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  • Raquel ~~~

    Anita Loos, screenwriter and author of "Gentlemen Prefer Blondes".

  • Elizabeth Hoffman

    "To place in the limelight a great number of people who ordinarily would be chambermaids and chauffeurs, and give them unlimited power and wealth, is bound to produce lively results." - Anita Loos, writer

  • Jennifer DeFilippo

    Even during the Great Depression, Anita made $2,500 a week. That’s about $34,000 a week in today’s money. | Did You Know That Most Hollywood Screenwriters Used To Be Women?

  • Kathleen Ryan

    Anita Loos. The first woman to ever have a screenwriting contract in Hollywood & a revolutionary writer in field of silent film. Best known as the author of Gentlemen Prefer Blondes. http://www.nndb.com/people/511/000104199/anita-loos-1-sized.jpg

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Kittyinva: 1926 screen-writer and author of “Gentlemen Prefer Blondes” Anita Loos in 1926 in Palm Beach.

Anita Loos wrote a little movie you may have heard of called Gentlemen Prefer Blondes. | Did You Know That Most Hollywood Screenwriters Used To Be Women?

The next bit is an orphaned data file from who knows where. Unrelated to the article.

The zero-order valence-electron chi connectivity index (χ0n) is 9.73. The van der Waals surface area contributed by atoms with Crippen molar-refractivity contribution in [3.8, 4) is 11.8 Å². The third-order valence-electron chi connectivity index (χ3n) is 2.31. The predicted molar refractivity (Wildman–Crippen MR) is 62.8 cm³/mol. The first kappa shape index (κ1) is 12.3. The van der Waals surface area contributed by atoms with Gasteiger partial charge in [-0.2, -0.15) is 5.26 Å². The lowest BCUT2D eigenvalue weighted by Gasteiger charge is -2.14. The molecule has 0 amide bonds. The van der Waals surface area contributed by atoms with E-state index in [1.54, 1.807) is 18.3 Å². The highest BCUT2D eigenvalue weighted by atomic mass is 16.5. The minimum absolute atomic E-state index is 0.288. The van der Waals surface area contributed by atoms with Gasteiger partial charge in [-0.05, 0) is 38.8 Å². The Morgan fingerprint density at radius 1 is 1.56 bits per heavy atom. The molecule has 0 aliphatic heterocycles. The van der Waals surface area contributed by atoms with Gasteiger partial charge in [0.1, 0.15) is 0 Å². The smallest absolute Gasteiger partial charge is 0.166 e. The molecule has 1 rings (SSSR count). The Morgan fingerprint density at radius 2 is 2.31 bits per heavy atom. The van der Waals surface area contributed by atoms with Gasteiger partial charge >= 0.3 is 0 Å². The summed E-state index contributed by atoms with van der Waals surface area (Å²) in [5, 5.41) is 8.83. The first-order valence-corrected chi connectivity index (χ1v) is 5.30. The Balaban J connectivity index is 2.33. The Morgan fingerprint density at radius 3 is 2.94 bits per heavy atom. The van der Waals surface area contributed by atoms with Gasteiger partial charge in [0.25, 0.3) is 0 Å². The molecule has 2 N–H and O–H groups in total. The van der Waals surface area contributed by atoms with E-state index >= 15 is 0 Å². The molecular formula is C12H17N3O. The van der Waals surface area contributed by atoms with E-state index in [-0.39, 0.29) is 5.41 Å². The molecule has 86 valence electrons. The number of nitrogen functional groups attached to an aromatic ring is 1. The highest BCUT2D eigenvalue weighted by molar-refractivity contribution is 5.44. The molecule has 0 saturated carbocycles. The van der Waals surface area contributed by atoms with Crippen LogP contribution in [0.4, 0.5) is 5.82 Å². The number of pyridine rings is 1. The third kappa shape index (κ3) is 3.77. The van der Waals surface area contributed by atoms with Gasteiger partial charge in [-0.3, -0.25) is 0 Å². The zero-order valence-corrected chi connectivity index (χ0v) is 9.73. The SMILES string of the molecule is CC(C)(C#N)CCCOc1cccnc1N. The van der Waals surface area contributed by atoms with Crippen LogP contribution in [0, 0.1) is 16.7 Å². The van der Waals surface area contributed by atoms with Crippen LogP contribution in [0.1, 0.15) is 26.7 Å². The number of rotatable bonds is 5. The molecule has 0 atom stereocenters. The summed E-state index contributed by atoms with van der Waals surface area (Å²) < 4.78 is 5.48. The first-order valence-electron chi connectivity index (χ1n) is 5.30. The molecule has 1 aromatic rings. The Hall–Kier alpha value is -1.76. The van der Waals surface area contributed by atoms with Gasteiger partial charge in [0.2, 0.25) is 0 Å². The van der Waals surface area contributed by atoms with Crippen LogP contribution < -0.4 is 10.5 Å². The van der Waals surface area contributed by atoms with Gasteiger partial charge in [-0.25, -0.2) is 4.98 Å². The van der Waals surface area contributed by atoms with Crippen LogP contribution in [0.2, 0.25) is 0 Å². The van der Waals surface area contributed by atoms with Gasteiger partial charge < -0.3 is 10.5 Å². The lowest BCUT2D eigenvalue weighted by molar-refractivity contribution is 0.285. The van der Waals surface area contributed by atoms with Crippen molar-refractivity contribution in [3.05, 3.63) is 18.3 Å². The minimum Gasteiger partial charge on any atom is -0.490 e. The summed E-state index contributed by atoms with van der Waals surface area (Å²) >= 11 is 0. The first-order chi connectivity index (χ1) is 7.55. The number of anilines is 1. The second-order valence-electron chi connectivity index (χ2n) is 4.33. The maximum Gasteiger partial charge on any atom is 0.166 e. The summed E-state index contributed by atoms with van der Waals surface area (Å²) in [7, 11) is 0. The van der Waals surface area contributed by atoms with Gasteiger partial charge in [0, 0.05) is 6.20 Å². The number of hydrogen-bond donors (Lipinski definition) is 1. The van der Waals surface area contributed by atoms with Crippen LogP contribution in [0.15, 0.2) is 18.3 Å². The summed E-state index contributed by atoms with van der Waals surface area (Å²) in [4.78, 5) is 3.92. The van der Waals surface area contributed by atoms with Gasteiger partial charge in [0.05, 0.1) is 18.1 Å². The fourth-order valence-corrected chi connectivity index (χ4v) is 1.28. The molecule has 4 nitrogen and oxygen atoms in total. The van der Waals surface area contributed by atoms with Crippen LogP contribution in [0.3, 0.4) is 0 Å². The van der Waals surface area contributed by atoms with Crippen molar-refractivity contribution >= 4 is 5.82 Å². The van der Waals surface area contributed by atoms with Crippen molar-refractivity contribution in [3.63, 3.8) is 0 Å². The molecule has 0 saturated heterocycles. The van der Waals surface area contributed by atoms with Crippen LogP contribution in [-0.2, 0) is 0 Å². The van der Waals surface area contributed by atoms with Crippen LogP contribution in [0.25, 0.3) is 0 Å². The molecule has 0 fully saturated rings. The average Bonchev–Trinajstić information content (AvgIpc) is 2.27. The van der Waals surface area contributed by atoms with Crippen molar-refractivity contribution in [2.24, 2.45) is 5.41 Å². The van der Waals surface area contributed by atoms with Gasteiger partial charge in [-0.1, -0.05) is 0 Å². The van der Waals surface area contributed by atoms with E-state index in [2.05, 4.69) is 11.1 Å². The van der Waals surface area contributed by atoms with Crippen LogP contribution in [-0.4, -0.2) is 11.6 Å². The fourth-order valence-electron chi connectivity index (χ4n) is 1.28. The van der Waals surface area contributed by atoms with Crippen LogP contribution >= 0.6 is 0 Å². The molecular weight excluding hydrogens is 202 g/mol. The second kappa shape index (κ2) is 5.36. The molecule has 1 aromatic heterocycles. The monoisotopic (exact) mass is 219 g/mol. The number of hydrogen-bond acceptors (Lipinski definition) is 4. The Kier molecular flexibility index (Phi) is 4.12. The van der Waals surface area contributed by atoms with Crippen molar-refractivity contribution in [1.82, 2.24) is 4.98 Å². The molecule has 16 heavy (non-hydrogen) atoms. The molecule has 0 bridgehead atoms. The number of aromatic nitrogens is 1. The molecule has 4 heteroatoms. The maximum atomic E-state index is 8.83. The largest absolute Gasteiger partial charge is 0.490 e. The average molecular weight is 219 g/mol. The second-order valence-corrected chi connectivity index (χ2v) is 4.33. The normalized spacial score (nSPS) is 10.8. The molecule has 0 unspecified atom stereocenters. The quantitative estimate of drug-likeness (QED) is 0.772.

"Show business is the best possible therapy for remorse." Anita Loos

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Anita Loos (author of Gentlemen Prefer Blondes) 1920s

Anita Loos via A Mythical Monkey - doesn't she just look dangerous (in the best possible way??)

Anita Loos, author of "Gentlemen prefer blondes"

America author/screenwriter/playwright Anita Loos during the 1920s. #vintage #1920s #fashion

Published in 1925, 'Gentlemen Prefer Blondes' by Anita Loos became a bestseller and was one of several famous novels published that year to chronicle the so-called Jazz Age, including Fitzgerald's 'The Great Gatsby'. Edith Wharton called Loos' book "The great American novel."

Marilyn Monroe - Gentlemen Prefer Blondes (Howard Hawks, 1953)

Marilyn in that famous red dress from the opening scene of Gentlemen Prefer Blondes, designed by William Travilla.

John Bunny (1863-1915) The first comic star of American silent film. When Bunny died the New York Times stated: "The name John Bunny will always be linked to the movies." Little did movie fans of 1915 realize that he would be completely forgotten the next year and omitted from many books on silent movies 70-80 years later.